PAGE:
"Noob Combo" is a term coined shortly after the release of Halo 2. However,the original idea came from Halo: Combat Evolved, albeit a modified version. It is typically used to refer to the combination of a Plasma Pistol and a Battle Rifle, Carbine, or Magnum, though it can also refer to other weapon pairings. The idea is that a noob combo can be used in Multiplayer games to gain quick (and arguably cheap and noobish) kills.
The most common noob combo is the combination of a Plasma Pistol and Magnum -- dual-wielded, of course, to remove the need to switch weapons -- as the Magnum is quite accurate. The basic technique is to sneak up on a player and hit them with a Plasma Pistol overcharge. The overcharged plasma bolt will drain the victim's shields, allowing the attacker to finish them off with a Magnum headshot.
Halo 3's Plasma Pistol was altered; the overcharge shot's homing ability was weakened, and the projectile's speed was reduced. A new feature was also implemented: "holding" an overcharged shot will continuously drain a Plasma Pistol's battery. However, with the introduction of new weapons and equipment, newer weapon combos were created, the most notable being the Mauler-Melee combo, which allows a player wielding a Mauler to kill an opponent at close-range within a fraction of a second.
Whether or not these weapon combinations are actually "noobish" is up for debate. Detractors of these combinations have argued that they are overpowered, unbalanced, and do not require much skill. Proponents of the infamous "noob combo" argue that a truly skilled player can survive a noob combo and kill anyone who dares to try one. Some people believe that 'Noob Combo' should refer to the action, not the weapons.
Typical automatic weapon combos depend on the usage of a Plasma Pistol overcharge to drain a target's shields, followed by the usage of an automatic weapon to kill the weakened target. Alternatively, a Plasma Rifle may be used to drain the target's shields with less efficiency, along with the use of another dual-wielded weapon.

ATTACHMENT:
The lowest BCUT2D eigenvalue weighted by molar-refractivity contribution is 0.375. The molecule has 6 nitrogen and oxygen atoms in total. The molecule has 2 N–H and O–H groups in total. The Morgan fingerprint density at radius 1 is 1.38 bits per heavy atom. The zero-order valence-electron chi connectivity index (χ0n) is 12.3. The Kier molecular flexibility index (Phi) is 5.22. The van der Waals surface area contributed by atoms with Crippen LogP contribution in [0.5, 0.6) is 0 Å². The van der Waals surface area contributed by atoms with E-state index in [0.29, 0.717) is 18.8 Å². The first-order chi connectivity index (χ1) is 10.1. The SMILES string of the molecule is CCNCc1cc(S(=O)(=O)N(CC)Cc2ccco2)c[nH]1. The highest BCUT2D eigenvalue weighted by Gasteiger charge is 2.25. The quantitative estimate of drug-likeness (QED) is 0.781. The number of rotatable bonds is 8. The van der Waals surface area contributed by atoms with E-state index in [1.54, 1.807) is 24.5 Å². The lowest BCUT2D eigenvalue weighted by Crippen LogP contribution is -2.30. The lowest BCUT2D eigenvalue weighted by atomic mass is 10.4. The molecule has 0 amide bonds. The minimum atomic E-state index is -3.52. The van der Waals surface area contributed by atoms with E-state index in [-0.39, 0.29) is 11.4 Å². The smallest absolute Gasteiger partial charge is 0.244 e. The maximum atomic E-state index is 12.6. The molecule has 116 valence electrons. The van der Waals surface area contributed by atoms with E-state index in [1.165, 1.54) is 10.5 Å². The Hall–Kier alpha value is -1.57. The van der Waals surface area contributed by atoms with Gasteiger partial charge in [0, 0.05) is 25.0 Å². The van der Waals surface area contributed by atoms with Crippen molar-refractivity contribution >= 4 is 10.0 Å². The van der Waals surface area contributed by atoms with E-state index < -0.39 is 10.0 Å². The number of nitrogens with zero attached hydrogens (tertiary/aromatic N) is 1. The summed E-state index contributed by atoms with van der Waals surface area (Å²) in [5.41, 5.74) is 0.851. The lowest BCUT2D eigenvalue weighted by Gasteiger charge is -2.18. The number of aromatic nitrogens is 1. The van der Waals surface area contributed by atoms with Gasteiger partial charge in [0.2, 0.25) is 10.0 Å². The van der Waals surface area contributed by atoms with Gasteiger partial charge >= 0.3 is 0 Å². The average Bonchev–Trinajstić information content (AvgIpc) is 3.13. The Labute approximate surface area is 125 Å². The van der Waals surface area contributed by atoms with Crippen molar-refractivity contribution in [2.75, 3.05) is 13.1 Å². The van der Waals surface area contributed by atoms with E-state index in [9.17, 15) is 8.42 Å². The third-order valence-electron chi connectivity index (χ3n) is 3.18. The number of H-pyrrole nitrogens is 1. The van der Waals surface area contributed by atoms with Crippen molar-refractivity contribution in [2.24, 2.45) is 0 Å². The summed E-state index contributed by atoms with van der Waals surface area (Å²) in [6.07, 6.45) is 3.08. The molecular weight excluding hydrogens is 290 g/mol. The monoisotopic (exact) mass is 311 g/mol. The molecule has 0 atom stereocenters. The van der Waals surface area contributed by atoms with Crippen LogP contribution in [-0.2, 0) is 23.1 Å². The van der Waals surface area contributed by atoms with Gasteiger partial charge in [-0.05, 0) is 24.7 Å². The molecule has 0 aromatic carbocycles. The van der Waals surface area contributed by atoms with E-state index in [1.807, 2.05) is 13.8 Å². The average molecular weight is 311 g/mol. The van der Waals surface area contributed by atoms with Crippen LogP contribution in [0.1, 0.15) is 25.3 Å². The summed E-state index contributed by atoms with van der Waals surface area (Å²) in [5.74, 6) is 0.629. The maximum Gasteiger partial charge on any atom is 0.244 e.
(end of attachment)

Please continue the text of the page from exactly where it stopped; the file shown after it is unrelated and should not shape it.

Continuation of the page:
Headshot combos are the standard noob combos. They involve the usage of a Plasma Pistol overcharge to drain a target's shields, followed by a headshot.
Power combos involve the use of one or more powerful attacks in rapid succession.
In Halo 2, a player can block a noob combo through various means. One method involves a defender who dual-wields weapons and melees when the attacker's overcharged Plasma Pistol shot is about to hit. The melee forces the defender to drop a weapon; if timed right, the attacker's plasma bolt will hit the defender's dropped weapon as it falls. Plasma Rifles work well, due to their bulky heads.
Alternatively, a well-timed grenade can block an overcharged Plasma Pistol shot. Plasma and Frag Grenades both work, though it is not known which is more effective. Some argue that an overcharged plasma bolt homes in on Plasma Grenades better, while others contend that Frag Grenades are thrown faster. In Halo 3, this counter-strategy (when used with a Frag Grenade) has the added bonus of injuring the opponent -- if the defender's grenade is thrown just as the plasma bolt is fired, the bolt will detonate the grenade in front of the attacker.
When the aim is to stop a combo in progress (after having been hit by the overcharged plasma shot), a defender can lob a Frag Grenade at the attacker and then crouch. The attacker's attempt to line up a headshot will be slowed down by the defender's crouching, and the grenade will hopefully distract the attacker long enough for the defender's shields to recharge somewhat. Plasma Grenades should not be used, as they take longer to detonate.
Despite the negative stigma surrounding the Noob Combo, it remains a very common tactic in multiplayer. It is also extremely useful when playing the games' Campaigns on higher difficulties. Halo 3: ODST encourages the latter usage, granting players an achievement for earning ten kills with the combo.